Bobby puts his helmet on, picks out a bat and heads to the plate. As he scans the stands he knows what he’ll find. Or rather, he knows what he won’t find: his dad. He steps into the batter’s box and tries to overcome his disappointment and concentrate on the pitcher. Oh well, it’s not like Dad has ever shown up…
In over 30 years of coaching Little League, Pop Warner, city leagues and even high school football, I have seen this situation play out over and over again. I never got used to the look on the faces of these young men and women as they noticed they were alone. Maybe it hurt me because I knew how they felt. I can count on one hand how many of my baseball and football games my dad ever saw. You tell yourself before the game that you know they won’t come, but in your heart you know that you really want them to show up. You tell yourself, “Maybe today is the day…” And once again your hopes get dashed.
In one of the high schools where I coached one of our players blew up his knee at an away game. When I asked the player if his dad was at the game he said, “Nah, he had a date tonight…” A date? And that was more important than your son’s high school football game? It amazed me when I called his home and found dad sleeping, obviously drunk, and barely concerned about the season-ending injury to his son. It was all I could do not to offer the dad free dental work!
I’ve also seen dads who were so involved in their kids that they went overboard. You’ve seen them, the guys who are standing behind the dugout screaming at their some because he struck out or made an error. The ones who are vicariously living out their own jock fantasies through their kids. Inevitably, they chase their kids away from the thing they most want them to embrace. I wonder sometimes if I wasn’t too tough on my own boys. I tried to be there for them and at times may have pushed them a little hard. Ahh, the pain of hindsight…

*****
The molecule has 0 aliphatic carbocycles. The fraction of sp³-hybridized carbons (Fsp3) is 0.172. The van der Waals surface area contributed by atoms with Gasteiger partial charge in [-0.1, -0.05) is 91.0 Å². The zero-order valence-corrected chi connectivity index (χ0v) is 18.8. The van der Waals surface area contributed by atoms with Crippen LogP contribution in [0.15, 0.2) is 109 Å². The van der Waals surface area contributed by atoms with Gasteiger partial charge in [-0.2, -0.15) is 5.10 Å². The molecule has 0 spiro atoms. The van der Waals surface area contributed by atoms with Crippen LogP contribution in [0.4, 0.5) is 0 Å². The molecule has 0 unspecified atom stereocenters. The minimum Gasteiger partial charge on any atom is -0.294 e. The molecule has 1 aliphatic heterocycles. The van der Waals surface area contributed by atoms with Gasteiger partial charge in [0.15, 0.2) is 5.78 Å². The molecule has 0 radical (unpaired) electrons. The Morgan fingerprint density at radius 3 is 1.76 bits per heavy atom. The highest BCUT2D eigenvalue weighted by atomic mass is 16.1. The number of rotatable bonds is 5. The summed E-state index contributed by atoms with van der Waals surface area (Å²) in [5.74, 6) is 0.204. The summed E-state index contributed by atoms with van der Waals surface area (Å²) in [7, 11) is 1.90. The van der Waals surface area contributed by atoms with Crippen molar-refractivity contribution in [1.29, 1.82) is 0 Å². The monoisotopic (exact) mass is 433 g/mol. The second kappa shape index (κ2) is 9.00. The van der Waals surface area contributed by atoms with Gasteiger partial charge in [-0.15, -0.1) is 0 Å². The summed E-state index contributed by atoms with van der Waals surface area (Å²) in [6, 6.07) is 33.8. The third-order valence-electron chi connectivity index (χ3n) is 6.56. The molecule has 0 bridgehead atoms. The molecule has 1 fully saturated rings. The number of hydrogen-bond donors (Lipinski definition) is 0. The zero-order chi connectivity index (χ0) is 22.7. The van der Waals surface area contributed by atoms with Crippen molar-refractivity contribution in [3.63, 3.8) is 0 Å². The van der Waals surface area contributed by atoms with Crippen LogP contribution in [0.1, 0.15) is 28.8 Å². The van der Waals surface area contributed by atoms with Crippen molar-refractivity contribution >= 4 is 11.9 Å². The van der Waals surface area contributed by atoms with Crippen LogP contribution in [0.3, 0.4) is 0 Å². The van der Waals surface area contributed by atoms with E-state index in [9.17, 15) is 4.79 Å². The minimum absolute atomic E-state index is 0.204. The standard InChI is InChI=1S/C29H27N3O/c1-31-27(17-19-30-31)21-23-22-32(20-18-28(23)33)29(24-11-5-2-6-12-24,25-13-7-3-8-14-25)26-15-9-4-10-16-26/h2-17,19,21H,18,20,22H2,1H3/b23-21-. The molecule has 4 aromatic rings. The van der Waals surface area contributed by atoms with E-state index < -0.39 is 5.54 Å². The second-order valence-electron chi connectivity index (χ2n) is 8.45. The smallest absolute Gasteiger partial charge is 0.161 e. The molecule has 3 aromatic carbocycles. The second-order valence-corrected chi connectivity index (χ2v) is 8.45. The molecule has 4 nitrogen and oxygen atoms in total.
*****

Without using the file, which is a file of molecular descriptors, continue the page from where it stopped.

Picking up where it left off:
There is a balance. As a coach, let me give you some things coaches and kids need from dads.
Dads, you have to be at your kids’ games.
Take an hour of vacation, cut the lawn some other day, make a personal sacrifice, but get your butt to their games.
Once you’re there, be supportive. They have a coach, let him coach. Your job is to support your kid. If they strike out or make an error, they didn’t do it on purpose, so why would you make them feel worse than they already do? A few words of praise and encouragement will go miles in building up your kid, while your criticism will tear them down faster than you can imagine. If you’re embarrassed by your child’s performace, that’s on you. You’re the one with the problem, not them.
Be honest about your kid’s abilities.
Let’s be honest, a strikeout where the kid takes a cut at the ball is a great at bat for some kids. A play where they get in the right position, do their job and still fail may be a huge improvement for them. Acknowledge their effort!
Don’t talk crap about your child’s coach to them.
They look at their coach as a role model, a mentor, someone who believes in them. Don’t rob your child of that because you, in all your infinite wisdom, think they should be doing it differently. If you’re not the coach, shut your pie hole. If you’re not the one making the time commitment and sacrifice to coach other people’s kids, don’t criticize the ones who are.
Getting the itch to coach again… Jerry